Dr Raghunandan Chundawat Senior Wildlife Biologist
ACHIEVEMENTS Conducted longest tiger study in Indian history;fellow, Smithsonian Institute;Tiger Gold Award winner
STATUS: Denied entry for tiger study,inquiry on night filming
Like the 13 cases of "criminal trespass" filed by the Karnataka forest department against 18 conservationists and researchers, including three eminent scientists. Their crime, allegedly committed 1-3 years ago? Collecting credible data on the impact of environmentally hazardous mining in Kudremukh National Park (KNP) on Bhadra river. In 2002, the Supreme Court instructed the Kudremukh Iron Ore Company to stop mining in the park by 2005. And to pay the ministry of environment and forest (MoEF) Rs 25 crore as compensation. The outcome, two years later? The 13 cases of trespass that have been stayed by the higher courts.Outlook has a list documenting 30 such cases of monetary, mental and physical harassment of wildlife researchers by state forest departments and the central ministry. "What we're seeing is the retarding of biology in India," says Mahesh Rangarajan, environmental historian and author of Battles Over Biology.So deep is the fear of official persecution that most researchers, irrespective of their seniority, refuse to speak on record. Their responses range from the paranoid "Are you recording me?" and the petrified "Don't give me away, I'll never get my
Ph.D." to the pathetic "We'll talk, call us in a few years". A few years? The diplomacy is dismissed and forest officials called "terrorists" and "tinpot dictators" only after you close your reporter's diary. The stories of harassment include research permission denials to punitive fees in lakhs for whistle-blowing (see box).Presently, the MoEF and its state counterparts have total authority over at least 20 per cent of our land area. Only they can grant scientific study permits. These wild habitats are also the only laboratories where wildlife biologists can research. Yet permissions are being denied or withdrawn even to globally recognised institutes like the Bombay Natural History Society, the internationally-affiliated Wildlife Conservation Society (WCS), even the Wildlife Institute of India, funded by the MoEF.Presently, the MoEF grants permissions for trapping, radio collaring or tagging any Schedule 1 species for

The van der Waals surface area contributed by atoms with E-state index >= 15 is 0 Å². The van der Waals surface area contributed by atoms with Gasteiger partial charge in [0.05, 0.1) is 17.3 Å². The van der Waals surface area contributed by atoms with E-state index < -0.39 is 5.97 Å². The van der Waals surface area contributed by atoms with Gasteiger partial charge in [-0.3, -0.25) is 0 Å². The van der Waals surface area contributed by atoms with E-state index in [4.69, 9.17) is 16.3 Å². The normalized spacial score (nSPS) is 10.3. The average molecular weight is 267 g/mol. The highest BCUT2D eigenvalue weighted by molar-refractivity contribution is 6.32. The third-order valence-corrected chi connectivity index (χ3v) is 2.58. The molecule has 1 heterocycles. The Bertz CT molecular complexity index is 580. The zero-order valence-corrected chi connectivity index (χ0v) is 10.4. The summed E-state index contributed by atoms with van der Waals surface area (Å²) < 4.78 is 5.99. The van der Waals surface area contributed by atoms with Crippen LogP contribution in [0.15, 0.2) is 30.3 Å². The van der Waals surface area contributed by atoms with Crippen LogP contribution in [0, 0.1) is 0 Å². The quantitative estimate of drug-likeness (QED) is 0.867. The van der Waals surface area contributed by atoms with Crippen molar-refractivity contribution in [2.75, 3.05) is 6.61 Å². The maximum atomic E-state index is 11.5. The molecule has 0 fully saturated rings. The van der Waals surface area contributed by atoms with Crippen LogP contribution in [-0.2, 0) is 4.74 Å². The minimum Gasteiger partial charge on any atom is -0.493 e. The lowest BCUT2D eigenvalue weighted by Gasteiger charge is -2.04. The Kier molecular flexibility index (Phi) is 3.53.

research. The rest come from state forest departments. Says S.K. Chadha, joint director, wildlife, MoEF: "We want studies that fit our priority areas, not research for pure scientific purposes." Counters Rangarajan: "Scientists don't have to have all the answers. But they do have the right to ask questions."And today, there are serious questions confronting Indian wildlife. How do we scientifically count our tigers? How do we save the Indian rock python? Where have the sparrows gone? India is home to 10,000 species of flora, 12,000 species of birds and 500 species of mammals, many of which are unstudied and near extinction.Conservation begins with information. And our data pool is pitifully shallow. Says Dr Ravi Chellam, UNDP's programme officer (sustainable environment & energy): "To manage, you need credible information, which scientists provide." But in India, even tigers and elephants are inadequately studied, forget frogs and insects. Each year, the World Conservation Union's red list adds species to its threatened lists, and classifies many declining species in India as "data deficient".Dave Ferguson of the US Fish and Wildlife Service (USFWS) calls India a "magnet for conservation", the largest South Asian country with the most important and largest concentrations of plant and wildlife. USFWS has been a major research funder in India since 1970. Says Ferguson: "Wildlife and conservation are non-political subjects, offering a common ground for working on issues that affect us all."But even if politicians want action, the officials don't act. This March, besides tigers, Prime Minister Manmohan Singh drew attention to our vanishing vultures. The MoEF co-funds the Vulture Care Centre in Pinjore, Haryana. Claims an MoEF spokesperson: "We are giving full cooperation." But delayed permissions this year have resulted in the loss of one season for capturing vultures.There's no forum for relief. Valmik Thapar, member, Tiger Task Force, accused by the CBI of poaching, says this "hound, harass and malign" method has long been used "to keep scientists in the second rung of wildlife bodies".A knowledge lag persists, at policy and individual level. Protesting that there isn't a single chapter devoted to research in the Wildlife Protection Act, Dr Ullas Karanth, conservation scientist, WCS, says, "Laws to deter criminals are applied to curb researchers, who fight vested interests like mining, logging and corruption in protected areas." Like was done with Dr Jagdish Krishnaswamy, fellow with environmental research trust ATREE, whose study of the impact of mining on the sediment discharge into the Bhadra river contributed to the KNP ruling. His study discontinued, Krishnaswamy has "lost almost two years of data". Forest officials have cooperated but one vindictive officer seems to have gone gunning for him.